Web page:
I can tell you exactly when and where my corn dog love affair began. It was on a family vacation to Ocean City, Maryland in 1988. I had seen Dirty Dancing that year and I was so inspired by the idea of summertime self discovery and re-invention. Ocean City, Maryland was going to be my Kellerman’s Lodge. Baby laced up her Keds and spent her summer learning how to mambo with Patrick Swayze. I laced up my Keds and ate a corn dog for the first time.
Fast forward twenty-five years. I’m working at the Philadelphia Museum of Art. Most days, I taught school kids in the museum’s galleries from 10 am to 1 pm. Workday lunch was very important to me then; it’s very important to me now. It’s a break, a mental boost, an escape, a soothing balm. I could go on but you get the idea. So, shortly before the incident I am about to relay, I had decided to recapture that magical summer of 1988 by purchasing some corn dogs from Trader Joe’s to keep in the freezer at work for a fun, grab ‘n’ go lunch.
By 1 pm, after teaching in the galleries for three hours without a break, I was always desperate for lunch and the bathroom. On one of those afternoons, in a fit of what I thought of as inspired efficiency, I ran up from the student center, chucked a corn dog in the microwave, indiscriminately turned the timer dial and jogged to the ladies room. But then I realized. I didn’t know how far I’d turned the dial. I might have turned it to 4 minutes. 4 minutes is too long for a corn dog in a microwave. The corn dog is going to explode. The cranky cleaning person is going to freak out when she has to clean bits of exploded dog off the inside of the microwave. Everyone is going to know it’s me because no one else in the office eats corn dogs.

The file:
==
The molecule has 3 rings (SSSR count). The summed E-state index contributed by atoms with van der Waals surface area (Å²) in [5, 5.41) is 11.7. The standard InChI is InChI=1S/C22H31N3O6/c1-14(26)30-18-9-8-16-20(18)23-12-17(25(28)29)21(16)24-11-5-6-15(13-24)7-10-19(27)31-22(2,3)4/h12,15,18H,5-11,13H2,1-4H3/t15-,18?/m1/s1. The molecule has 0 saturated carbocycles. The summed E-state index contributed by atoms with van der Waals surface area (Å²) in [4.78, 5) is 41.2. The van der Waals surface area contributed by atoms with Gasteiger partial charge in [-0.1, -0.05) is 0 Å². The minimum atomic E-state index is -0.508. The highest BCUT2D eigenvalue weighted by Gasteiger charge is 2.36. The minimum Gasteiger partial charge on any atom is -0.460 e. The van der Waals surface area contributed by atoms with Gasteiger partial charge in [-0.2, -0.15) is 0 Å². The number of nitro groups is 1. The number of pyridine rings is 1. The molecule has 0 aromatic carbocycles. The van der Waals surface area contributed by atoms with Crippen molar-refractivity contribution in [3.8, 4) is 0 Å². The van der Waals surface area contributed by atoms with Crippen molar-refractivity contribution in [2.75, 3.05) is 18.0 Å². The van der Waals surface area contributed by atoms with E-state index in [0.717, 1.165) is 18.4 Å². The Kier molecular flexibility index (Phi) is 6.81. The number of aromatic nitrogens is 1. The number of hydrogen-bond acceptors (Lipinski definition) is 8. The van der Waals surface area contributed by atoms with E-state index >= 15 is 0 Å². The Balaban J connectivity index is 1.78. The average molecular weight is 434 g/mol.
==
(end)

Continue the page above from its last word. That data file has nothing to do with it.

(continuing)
So, in a complete panic, I finished in the bathroom, threw open the door of the stall, came careening around the corner, slipped on the area rug, shouted “my corn dog” as if my corn dog was a small child who had just been abducted by a dingo. I flung open the door of the microwave, and saw … someone else’s lunch. My corn dog had been removed. But by whom? It was only then that I noticed a European decorative arts curator cowering in the corner. Oh no. I conjured the scene from 40 seconds prior. The curator had serenely entered the kitchen, with visions of delicious lunch dancing in his mind. In the patient and professional manner of a decorative arts curator, he waited for my corn dog to be done before heating his lunch. He settled back against the fridge, mesmerized by his food turning in the light of the micro-glow, when, with no warning, this museum educator comes careening into the kitchen shouting “my corn dog” as she violently pulls at the microwave’s door. He was so frightened. I wanted to say something that would make it all better, that would make him stop looking at me like I was a Tasmanian Devil with a penchant for corn dogs. But, he pushed by me as if escaping a fire and I just quietly murmured, “my corn dog,” at his retreating back.